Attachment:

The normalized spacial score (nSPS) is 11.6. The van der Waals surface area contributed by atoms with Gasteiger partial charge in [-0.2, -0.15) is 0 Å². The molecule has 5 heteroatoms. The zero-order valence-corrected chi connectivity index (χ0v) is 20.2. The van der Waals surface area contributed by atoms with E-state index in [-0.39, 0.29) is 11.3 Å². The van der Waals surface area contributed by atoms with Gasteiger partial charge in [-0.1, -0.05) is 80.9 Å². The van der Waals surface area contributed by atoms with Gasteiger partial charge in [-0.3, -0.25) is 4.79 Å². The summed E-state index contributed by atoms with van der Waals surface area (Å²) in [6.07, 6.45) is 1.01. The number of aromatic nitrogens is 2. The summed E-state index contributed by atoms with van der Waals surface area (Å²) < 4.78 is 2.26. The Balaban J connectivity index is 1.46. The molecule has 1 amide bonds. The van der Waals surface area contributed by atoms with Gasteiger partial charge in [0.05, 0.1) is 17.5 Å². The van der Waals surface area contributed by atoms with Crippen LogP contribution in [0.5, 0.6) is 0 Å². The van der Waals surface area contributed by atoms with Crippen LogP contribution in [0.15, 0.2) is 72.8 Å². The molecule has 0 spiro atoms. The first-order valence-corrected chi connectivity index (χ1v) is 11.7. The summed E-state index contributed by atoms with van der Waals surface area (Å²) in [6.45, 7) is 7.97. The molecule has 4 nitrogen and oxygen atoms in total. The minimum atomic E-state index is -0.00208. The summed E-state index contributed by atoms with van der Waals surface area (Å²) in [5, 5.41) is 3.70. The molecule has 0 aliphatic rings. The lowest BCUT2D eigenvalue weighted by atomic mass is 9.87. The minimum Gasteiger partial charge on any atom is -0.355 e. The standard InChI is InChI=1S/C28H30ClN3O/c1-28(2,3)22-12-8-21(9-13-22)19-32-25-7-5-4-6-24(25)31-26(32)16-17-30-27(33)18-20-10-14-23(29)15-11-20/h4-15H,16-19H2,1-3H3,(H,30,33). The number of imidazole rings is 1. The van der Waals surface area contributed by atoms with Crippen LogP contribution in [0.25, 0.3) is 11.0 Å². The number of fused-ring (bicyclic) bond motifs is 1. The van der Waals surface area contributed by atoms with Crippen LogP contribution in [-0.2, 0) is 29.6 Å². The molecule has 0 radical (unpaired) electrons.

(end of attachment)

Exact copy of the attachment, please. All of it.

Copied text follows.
The normalized spacial score (nSPS) is 11.6. The van der Waals surface area contributed by atoms with Gasteiger partial charge in [-0.2, -0.15) is 0 Å². The molecule has 5 heteroatoms. The zero-order valence-corrected chi connectivity index (χ0v) is 20.2. The van der Waals surface area contributed by atoms with E-state index in [-0.39, 0.29) is 11.3 Å². The van der Waals surface area contributed by atoms with Gasteiger partial charge in [-0.1, -0.05) is 80.9 Å². The van der Waals surface area contributed by atoms with Gasteiger partial charge in [-0.3, -0.25) is 4.79 Å². The summed E-state index contributed by atoms with van der Waals surface area (Å²) in [6.07, 6.45) is 1.01. The number of aromatic nitrogens is 2. The summed E-state index contributed by atoms with van der Waals surface area (Å²) < 4.78 is 2.26. The Balaban J connectivity index is 1.46. The molecule has 1 amide bonds. The van der Waals surface area contributed by atoms with Gasteiger partial charge in [0.05, 0.1) is 17.5 Å². The van der Waals surface area contributed by atoms with Crippen LogP contribution in [0.5, 0.6) is 0 Å². The van der Waals surface area contributed by atoms with Crippen LogP contribution in [0.15, 0.2) is 72.8 Å². The molecule has 0 spiro atoms. The first-order valence-corrected chi connectivity index (χ1v) is 11.7. The summed E-state index contributed by atoms with van der Waals surface area (Å²) in [6.45, 7) is 7.97. The molecule has 4 nitrogen and oxygen atoms in total. The minimum atomic E-state index is -0.00208. The summed E-state index contributed by atoms with van der Waals surface area (Å²) in [5, 5.41) is 3.70. The molecule has 0 aliphatic rings. The lowest BCUT2D eigenvalue weighted by atomic mass is 9.87. The minimum Gasteiger partial charge on any atom is -0.355 e. The standard InChI is InChI=1S/C28H30ClN3O/c1-28(2,3)22-12-8-21(9-13-22)19-32-25-7-5-4-6-24(25)31-26(32)16-17-30-27(33)18-20-10-14-23(29)15-11-20/h4-15H,16-19H2,1-3H3,(H,30,33). The number of imidazole rings is 1. The van der Waals surface area contributed by atoms with Crippen LogP contribution in [0.25, 0.3) is 11.0 Å². The number of fused-ring (bicyclic) bond motifs is 1. The van der Waals surface area contributed by atoms with Crippen LogP contribution in [-0.2, 0) is 29.6 Å². The molecule has 0 radical (unpaired) electrons.